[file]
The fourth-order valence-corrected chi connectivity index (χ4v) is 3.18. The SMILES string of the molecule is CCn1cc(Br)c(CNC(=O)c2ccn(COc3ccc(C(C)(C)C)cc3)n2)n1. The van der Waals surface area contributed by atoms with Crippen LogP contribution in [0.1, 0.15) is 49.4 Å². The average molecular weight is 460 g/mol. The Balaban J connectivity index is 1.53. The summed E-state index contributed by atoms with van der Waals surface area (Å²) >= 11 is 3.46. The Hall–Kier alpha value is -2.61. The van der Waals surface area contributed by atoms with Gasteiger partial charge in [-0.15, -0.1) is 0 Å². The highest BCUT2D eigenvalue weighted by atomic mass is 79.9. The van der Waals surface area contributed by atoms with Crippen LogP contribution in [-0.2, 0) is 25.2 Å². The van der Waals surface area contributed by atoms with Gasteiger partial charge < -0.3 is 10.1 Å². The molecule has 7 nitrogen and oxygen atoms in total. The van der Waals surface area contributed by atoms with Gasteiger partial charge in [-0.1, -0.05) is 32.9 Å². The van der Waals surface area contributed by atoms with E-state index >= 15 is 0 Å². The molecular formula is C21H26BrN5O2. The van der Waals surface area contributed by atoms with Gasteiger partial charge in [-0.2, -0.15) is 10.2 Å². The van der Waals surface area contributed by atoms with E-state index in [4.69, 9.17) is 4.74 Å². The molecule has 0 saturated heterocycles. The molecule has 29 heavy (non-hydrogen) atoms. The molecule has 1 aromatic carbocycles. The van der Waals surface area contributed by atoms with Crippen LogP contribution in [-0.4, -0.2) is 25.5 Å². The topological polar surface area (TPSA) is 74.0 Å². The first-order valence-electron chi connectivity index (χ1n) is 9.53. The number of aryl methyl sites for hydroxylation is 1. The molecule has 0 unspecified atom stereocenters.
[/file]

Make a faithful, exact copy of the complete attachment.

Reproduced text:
The fourth-order valence-corrected chi connectivity index (χ4v) is 3.18. The SMILES string of the molecule is CCn1cc(Br)c(CNC(=O)c2ccn(COc3ccc(C(C)(C)C)cc3)n2)n1. The van der Waals surface area contributed by atoms with Crippen LogP contribution in [0.1, 0.15) is 49.4 Å². The average molecular weight is 460 g/mol. The Balaban J connectivity index is 1.53. The summed E-state index contributed by atoms with van der Waals surface area (Å²) >= 11 is 3.46. The Hall–Kier alpha value is -2.61. The van der Waals surface area contributed by atoms with Gasteiger partial charge in [-0.15, -0.1) is 0 Å². The highest BCUT2D eigenvalue weighted by atomic mass is 79.9. The van der Waals surface area contributed by atoms with Crippen LogP contribution in [-0.2, 0) is 25.2 Å². The van der Waals surface area contributed by atoms with Gasteiger partial charge < -0.3 is 10.1 Å². The molecule has 7 nitrogen and oxygen atoms in total. The van der Waals surface area contributed by atoms with Gasteiger partial charge in [-0.1, -0.05) is 32.9 Å². The van der Waals surface area contributed by atoms with E-state index >= 15 is 0 Å². The molecular formula is C21H26BrN5O2. The van der Waals surface area contributed by atoms with Gasteiger partial charge in [-0.2, -0.15) is 10.2 Å². The van der Waals surface area contributed by atoms with E-state index in [4.69, 9.17) is 4.74 Å². The molecule has 0 saturated heterocycles. The molecule has 29 heavy (non-hydrogen) atoms. The molecule has 1 aromatic carbocycles. The van der Waals surface area contributed by atoms with Crippen LogP contribution in [-0.4, -0.2) is 25.5 Å². The topological polar surface area (TPSA) is 74.0 Å². The first-order valence-electron chi connectivity index (χ1n) is 9.53. The number of aryl methyl sites for hydroxylation is 1. The molecule has 0 unspecified atom stereocenters.